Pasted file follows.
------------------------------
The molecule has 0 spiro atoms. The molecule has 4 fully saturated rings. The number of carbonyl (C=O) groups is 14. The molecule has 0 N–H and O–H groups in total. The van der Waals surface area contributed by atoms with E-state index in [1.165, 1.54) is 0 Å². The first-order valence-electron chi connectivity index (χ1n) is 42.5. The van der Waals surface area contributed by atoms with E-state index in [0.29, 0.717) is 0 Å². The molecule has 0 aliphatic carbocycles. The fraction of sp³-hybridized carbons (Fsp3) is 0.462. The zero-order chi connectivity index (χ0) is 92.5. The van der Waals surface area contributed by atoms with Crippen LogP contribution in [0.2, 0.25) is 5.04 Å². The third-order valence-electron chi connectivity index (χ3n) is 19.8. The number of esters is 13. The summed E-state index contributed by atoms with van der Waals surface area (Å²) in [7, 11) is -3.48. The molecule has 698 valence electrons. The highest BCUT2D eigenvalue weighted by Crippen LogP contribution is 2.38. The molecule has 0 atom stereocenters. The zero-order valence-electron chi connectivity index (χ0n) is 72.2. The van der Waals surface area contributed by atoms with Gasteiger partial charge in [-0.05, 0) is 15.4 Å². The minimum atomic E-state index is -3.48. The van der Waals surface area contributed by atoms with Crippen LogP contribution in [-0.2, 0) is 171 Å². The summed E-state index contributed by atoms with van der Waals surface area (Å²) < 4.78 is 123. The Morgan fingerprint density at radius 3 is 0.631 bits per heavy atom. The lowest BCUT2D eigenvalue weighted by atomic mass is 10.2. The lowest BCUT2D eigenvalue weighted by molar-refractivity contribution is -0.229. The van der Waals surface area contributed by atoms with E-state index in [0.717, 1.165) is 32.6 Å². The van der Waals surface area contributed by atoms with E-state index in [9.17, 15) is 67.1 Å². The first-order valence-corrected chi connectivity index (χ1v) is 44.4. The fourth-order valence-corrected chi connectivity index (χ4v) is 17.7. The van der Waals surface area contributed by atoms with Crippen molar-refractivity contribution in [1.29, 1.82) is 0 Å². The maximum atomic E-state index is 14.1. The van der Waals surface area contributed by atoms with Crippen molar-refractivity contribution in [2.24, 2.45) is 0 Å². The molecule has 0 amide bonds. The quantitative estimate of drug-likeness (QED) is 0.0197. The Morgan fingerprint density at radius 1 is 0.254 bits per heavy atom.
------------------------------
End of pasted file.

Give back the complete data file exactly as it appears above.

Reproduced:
The molecule has 0 spiro atoms. The molecule has 4 fully saturated rings. The number of carbonyl (C=O) groups is 14. The molecule has 0 N–H and O–H groups in total. The van der Waals surface area contributed by atoms with E-state index in [1.165, 1.54) is 0 Å². The first-order valence-electron chi connectivity index (χ1n) is 42.5. The van der Waals surface area contributed by atoms with E-state index in [0.29, 0.717) is 0 Å². The molecule has 0 aliphatic carbocycles. The fraction of sp³-hybridized carbons (Fsp3) is 0.462. The zero-order chi connectivity index (χ0) is 92.5. The van der Waals surface area contributed by atoms with Crippen LogP contribution in [0.2, 0.25) is 5.04 Å². The third-order valence-electron chi connectivity index (χ3n) is 19.8. The number of esters is 13. The summed E-state index contributed by atoms with van der Waals surface area (Å²) in [7, 11) is -3.48. The molecule has 698 valence electrons. The highest BCUT2D eigenvalue weighted by Crippen LogP contribution is 2.38. The molecule has 0 atom stereocenters. The zero-order valence-electron chi connectivity index (χ0n) is 72.2. The van der Waals surface area contributed by atoms with Gasteiger partial charge in [-0.05, 0) is 15.4 Å². The minimum atomic E-state index is -3.48. The van der Waals surface area contributed by atoms with Crippen LogP contribution in [-0.2, 0) is 171 Å². The summed E-state index contributed by atoms with van der Waals surface area (Å²) < 4.78 is 123. The Morgan fingerprint density at radius 3 is 0.631 bits per heavy atom. The lowest BCUT2D eigenvalue weighted by atomic mass is 10.2. The lowest BCUT2D eigenvalue weighted by molar-refractivity contribution is -0.229. The van der Waals surface area contributed by atoms with E-state index in [0.717, 1.165) is 32.6 Å². The van der Waals surface area contributed by atoms with E-state index in [9.17, 15) is 67.1 Å². The first-order valence-corrected chi connectivity index (χ1v) is 44.4. The fourth-order valence-corrected chi connectivity index (χ4v) is 17.7. The van der Waals surface area contributed by atoms with Crippen molar-refractivity contribution in [1.29, 1.82) is 0 Å². The maximum atomic E-state index is 14.1. The van der Waals surface area contributed by atoms with Crippen molar-refractivity contribution in [2.24, 2.45) is 0 Å². The molecule has 0 amide bonds. The quantitative estimate of drug-likeness (QED) is 0.0197. The Morgan fingerprint density at radius 1 is 0.254 bits per heavy atom.